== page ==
Agency looks to bolster mountain economy
Summit Daily News
Aspen, CO Colorado
Hoping to strengthen and diversify local economies, the Northwest Colorado Council of Governments is seeking citizen input to help develop a regional economic strategy.
The organization has written a preliminary draft of a Comprehensive Economic Development Strategy, available online for public comment until the end of this month. The strategy is designed to bring private and public sectors together to create an “economic road map,” but it also has a bigger purpose: It’s an important step in helping NWCCOG obtain status as an economic development district.
The distinction would mean the organization’s five county region – which includes Eagle, Grand, Jackson, Pitkin and Summit counties, also known as Region 12 – would be recognized by the U.S. Economic Development Administration, and thus be eligible for federal funding.
“It’s an entry into possible funding opportunities we would not be eligible for were we not a district,” said Rachel Lunney, research project director for Northwest COG. Districts in Colorado typically receive about $50,000 in annual funding, she said.
Lunney said the organization started looking into district status a few years ago, with the hope that administration membership would assist Northwest COG’s towns and counties in a down economy. To obtain this distinction, the EDA requires a strategy be developed; the administration provided Northwest COG with a $35,000 grant for its creation. If Northwest COG is approved as a district, the strategy is required to be updated every two years, and completely rewritten every five.
Lunney said Northwest COG would like to use the money would be used to further its goals. The current draft lists numerous regional objectives, including: support small businesses; pursue funding of state and federal grants and encourage private sector investment; strengthen non-resort-based tourism like fishing and hunting; expand retail diversity to reduce sales tax leakage; and develop economic development infrastructure like parks, roads, and recreational amenities. The strategy also incorporates the stakeholder input gathered from Region 12 during Gov. Hickenlooper’s recent statewide Bottom Up Economic Development initiative.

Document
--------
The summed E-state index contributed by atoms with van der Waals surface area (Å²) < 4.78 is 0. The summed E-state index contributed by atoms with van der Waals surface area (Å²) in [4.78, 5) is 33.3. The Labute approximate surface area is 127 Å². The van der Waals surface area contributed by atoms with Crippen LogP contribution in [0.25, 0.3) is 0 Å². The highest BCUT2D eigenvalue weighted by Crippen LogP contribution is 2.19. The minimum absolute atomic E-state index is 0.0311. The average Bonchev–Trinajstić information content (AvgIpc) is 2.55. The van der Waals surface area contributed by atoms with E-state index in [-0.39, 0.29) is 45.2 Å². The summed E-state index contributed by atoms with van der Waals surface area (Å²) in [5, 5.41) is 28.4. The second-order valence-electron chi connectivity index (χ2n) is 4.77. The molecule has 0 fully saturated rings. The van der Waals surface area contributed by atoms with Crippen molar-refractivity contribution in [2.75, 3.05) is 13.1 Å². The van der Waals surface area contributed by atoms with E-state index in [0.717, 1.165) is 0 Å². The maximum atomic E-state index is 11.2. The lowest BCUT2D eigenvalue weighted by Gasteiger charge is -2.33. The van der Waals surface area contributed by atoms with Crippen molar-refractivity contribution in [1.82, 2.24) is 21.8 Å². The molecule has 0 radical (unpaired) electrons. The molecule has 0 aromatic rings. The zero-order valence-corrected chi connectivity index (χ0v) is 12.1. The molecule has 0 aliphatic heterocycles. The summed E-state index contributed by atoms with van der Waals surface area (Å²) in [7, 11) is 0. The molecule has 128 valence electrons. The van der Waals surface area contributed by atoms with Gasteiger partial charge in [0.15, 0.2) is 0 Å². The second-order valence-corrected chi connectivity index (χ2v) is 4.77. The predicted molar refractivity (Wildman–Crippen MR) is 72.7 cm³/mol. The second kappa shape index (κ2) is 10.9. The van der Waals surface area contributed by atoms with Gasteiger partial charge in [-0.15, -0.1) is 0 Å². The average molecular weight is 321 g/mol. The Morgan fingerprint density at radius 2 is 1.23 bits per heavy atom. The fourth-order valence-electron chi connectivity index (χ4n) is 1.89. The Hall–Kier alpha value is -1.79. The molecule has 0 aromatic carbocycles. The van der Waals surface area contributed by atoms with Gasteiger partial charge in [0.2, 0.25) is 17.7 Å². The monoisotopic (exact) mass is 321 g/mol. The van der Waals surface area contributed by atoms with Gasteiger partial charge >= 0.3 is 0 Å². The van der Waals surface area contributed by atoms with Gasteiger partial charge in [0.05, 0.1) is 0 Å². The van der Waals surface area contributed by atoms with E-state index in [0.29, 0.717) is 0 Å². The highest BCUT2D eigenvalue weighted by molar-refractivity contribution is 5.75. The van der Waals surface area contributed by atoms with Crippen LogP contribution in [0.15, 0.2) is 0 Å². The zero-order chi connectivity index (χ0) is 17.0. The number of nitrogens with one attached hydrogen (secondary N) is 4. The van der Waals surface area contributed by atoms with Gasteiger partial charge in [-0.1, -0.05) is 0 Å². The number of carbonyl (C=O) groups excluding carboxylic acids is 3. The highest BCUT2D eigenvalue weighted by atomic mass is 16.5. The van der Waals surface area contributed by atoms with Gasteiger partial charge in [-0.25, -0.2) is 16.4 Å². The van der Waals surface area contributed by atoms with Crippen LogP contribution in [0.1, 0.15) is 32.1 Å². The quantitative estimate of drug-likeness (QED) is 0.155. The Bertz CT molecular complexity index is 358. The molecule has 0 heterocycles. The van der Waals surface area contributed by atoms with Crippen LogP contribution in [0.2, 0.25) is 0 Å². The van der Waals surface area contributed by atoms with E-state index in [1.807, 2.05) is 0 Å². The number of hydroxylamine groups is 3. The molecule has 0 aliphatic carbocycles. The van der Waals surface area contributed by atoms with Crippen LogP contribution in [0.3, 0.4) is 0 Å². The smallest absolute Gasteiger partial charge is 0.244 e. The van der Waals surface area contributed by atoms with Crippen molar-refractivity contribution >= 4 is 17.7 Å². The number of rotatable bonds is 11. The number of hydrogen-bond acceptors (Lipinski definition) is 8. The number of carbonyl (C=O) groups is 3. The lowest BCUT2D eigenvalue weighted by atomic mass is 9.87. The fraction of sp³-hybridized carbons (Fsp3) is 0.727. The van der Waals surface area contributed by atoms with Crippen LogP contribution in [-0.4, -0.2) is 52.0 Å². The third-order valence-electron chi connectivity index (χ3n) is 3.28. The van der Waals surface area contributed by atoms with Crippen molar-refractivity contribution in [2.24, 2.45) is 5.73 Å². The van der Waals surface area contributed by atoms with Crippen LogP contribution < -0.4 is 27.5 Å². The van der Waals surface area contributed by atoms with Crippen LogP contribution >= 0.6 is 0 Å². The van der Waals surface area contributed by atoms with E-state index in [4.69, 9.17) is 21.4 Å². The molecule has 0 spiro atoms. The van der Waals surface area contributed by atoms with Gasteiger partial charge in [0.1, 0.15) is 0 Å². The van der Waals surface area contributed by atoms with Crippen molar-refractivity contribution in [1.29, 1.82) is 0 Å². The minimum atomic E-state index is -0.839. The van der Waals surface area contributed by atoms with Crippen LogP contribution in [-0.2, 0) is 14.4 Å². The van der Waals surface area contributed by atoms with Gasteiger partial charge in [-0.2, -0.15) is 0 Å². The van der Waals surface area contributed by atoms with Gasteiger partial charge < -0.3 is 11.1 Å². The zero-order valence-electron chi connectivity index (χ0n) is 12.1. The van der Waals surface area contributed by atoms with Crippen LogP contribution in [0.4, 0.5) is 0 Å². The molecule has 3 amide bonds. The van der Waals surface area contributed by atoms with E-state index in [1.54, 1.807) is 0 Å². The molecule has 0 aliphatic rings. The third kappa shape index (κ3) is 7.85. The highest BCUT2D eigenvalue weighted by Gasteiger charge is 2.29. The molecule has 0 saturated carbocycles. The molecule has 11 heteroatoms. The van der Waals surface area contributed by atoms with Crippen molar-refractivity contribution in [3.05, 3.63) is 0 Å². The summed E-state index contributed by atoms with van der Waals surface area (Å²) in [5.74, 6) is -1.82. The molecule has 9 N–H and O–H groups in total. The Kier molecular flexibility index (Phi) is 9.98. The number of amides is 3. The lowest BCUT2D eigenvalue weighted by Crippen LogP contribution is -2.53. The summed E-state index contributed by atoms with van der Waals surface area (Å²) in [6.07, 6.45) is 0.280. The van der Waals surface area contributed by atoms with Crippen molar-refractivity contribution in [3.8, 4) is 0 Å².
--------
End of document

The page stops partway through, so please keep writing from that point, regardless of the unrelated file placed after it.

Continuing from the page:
An example of how Northwest COG could benefit the region with the extra funds, Lunney said, would be if a community approached the organization with an idea for a renewable energy project. Northwest COG would be able to help identify funding sources or apply for grants.
The draft is available online for public comment until May 25 at http://www.nwccog.org. The Northwest COG board of directors will approve the final study at a May 26 meeting. Lunney said any comments from the public will be brought to the board prior to approval of the final draft.
The final draft, along with a final report, goes to the EDA for consideration on May 31. Lunney said she is not sure of the administration’s decision timeline.
Start a dialogue, stay on topic and be civil.
If you don't follow the rules, your comment may be deleted.
The city of Aspen’s office building is exempt from paying encroachment fees, yet private developers have to now pay $9 a square foot, per month, starting in 2020.